• Dedicated work flows for measurement and analysis
Application
EPR in chemistry

Enzyme Reactions

Detection and study of the active site of Cu,Zn-SOD.
Many enzyme reactions involve one-electron oxidation steps with formation of paramagnetic transient state of the enzyme detectable by EPR. The paramagnetic center where the unpaired electron is located, is usually centered at a transition metal (metalloproteins) or is an amino acid derived radical. Detection and identification of the paramagnetic centers is important to understand the function of the enzymes. For example, in the native SOD1 enzyme, the active site contains one Cu(II) ion that gives a very characteristic EPR spectrum.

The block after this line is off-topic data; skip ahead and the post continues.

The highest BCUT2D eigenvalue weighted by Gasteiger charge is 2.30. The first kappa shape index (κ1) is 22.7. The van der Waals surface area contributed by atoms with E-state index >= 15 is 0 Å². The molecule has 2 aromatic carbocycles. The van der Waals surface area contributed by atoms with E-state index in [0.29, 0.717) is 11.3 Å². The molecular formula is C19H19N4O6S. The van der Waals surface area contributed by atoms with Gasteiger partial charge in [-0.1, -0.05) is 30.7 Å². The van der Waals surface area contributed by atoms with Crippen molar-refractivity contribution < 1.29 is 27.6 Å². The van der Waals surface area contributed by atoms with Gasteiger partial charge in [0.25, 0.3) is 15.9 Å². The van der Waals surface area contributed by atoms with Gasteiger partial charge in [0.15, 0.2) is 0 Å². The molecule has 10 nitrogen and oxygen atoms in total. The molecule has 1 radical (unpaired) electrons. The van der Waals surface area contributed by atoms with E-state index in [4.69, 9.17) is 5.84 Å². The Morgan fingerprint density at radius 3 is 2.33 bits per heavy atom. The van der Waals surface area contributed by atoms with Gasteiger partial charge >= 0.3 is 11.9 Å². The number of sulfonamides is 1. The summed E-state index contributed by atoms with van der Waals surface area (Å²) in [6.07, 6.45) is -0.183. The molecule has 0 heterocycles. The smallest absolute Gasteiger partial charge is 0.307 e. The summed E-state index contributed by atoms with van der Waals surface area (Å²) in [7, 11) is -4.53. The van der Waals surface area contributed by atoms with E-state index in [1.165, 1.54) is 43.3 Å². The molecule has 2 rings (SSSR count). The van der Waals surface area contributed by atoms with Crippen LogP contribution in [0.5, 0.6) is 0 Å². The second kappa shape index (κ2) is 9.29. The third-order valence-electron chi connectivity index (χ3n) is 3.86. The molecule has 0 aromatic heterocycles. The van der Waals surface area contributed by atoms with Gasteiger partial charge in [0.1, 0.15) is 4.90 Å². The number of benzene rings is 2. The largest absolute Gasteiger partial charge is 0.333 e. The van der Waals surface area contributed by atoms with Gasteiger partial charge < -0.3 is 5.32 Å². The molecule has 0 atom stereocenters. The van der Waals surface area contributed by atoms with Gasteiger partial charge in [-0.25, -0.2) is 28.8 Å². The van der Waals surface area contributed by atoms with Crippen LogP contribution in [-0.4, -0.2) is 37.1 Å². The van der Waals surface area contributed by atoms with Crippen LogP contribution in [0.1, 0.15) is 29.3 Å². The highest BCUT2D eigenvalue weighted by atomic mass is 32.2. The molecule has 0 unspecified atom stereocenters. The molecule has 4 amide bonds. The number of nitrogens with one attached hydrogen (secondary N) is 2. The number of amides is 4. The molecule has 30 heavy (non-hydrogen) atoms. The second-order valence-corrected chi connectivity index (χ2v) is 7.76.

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Crystal structure (1E9P.pdb) of Cu(II)-SOD protein
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EPR spectrum of Cu(II)-SOD protein at 77 K using finger dewar

Reaction Kinetics

Kinetics analysis of vitamin C antioxidant ability.
Many chemical reactions involve the transfer of one electron. Each electron transfer results in an unpaired electron creating paramagnetic free radicals. EPR is the ideal spectroscopic technique to measure these species as well as to monitor the time behavior of their creation and disappearance. EPR solely has the ability to detect free radicals unambiguously. For example, antioxidants such as vitamin C are important in neutralizing dangerous free radicals in living things and kinetics indicates their effectiveness.